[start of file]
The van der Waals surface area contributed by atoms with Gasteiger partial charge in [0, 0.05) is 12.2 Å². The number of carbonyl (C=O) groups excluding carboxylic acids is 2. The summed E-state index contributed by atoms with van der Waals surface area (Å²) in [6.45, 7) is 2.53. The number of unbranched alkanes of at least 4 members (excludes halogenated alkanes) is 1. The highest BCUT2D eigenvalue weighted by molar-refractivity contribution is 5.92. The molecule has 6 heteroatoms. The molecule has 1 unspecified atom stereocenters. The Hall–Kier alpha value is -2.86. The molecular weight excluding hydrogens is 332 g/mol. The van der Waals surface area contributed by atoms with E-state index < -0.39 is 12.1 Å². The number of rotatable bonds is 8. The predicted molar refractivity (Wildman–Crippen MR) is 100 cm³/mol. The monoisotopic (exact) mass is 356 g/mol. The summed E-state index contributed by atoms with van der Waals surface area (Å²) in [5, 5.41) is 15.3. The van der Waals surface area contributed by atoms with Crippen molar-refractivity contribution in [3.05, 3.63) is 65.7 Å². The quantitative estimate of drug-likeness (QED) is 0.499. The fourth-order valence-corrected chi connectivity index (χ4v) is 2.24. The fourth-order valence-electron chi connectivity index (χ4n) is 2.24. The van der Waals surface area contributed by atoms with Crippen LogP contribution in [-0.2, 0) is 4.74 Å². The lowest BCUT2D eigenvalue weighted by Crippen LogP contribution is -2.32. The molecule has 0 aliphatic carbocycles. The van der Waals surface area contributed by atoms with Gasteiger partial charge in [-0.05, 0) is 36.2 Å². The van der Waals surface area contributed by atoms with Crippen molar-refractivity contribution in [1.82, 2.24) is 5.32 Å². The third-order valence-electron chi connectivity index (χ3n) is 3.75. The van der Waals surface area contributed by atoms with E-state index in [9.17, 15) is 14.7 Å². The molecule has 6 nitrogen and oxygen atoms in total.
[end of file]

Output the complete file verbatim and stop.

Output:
The van der Waals surface area contributed by atoms with Gasteiger partial charge in [0, 0.05) is 12.2 Å². The number of carbonyl (C=O) groups excluding carboxylic acids is 2. The summed E-state index contributed by atoms with van der Waals surface area (Å²) in [6.45, 7) is 2.53. The number of unbranched alkanes of at least 4 members (excludes halogenated alkanes) is 1. The highest BCUT2D eigenvalue weighted by molar-refractivity contribution is 5.92. The molecule has 6 heteroatoms. The molecule has 1 unspecified atom stereocenters. The Hall–Kier alpha value is -2.86. The molecular weight excluding hydrogens is 332 g/mol. The van der Waals surface area contributed by atoms with E-state index < -0.39 is 12.1 Å². The number of rotatable bonds is 8. The predicted molar refractivity (Wildman–Crippen MR) is 100 cm³/mol. The monoisotopic (exact) mass is 356 g/mol. The summed E-state index contributed by atoms with van der Waals surface area (Å²) in [5, 5.41) is 15.3. The van der Waals surface area contributed by atoms with Crippen molar-refractivity contribution in [3.05, 3.63) is 65.7 Å². The quantitative estimate of drug-likeness (QED) is 0.499. The fourth-order valence-corrected chi connectivity index (χ4v) is 2.24. The fourth-order valence-electron chi connectivity index (χ4n) is 2.24. The van der Waals surface area contributed by atoms with Crippen LogP contribution in [-0.2, 0) is 4.74 Å². The lowest BCUT2D eigenvalue weighted by Crippen LogP contribution is -2.32. The molecule has 0 aliphatic carbocycles. The van der Waals surface area contributed by atoms with Gasteiger partial charge in [-0.05, 0) is 36.2 Å². The van der Waals surface area contributed by atoms with Crippen molar-refractivity contribution in [1.82, 2.24) is 5.32 Å². The third-order valence-electron chi connectivity index (χ3n) is 3.75. The van der Waals surface area contributed by atoms with E-state index in [9.17, 15) is 14.7 Å². The molecule has 6 nitrogen and oxygen atoms in total.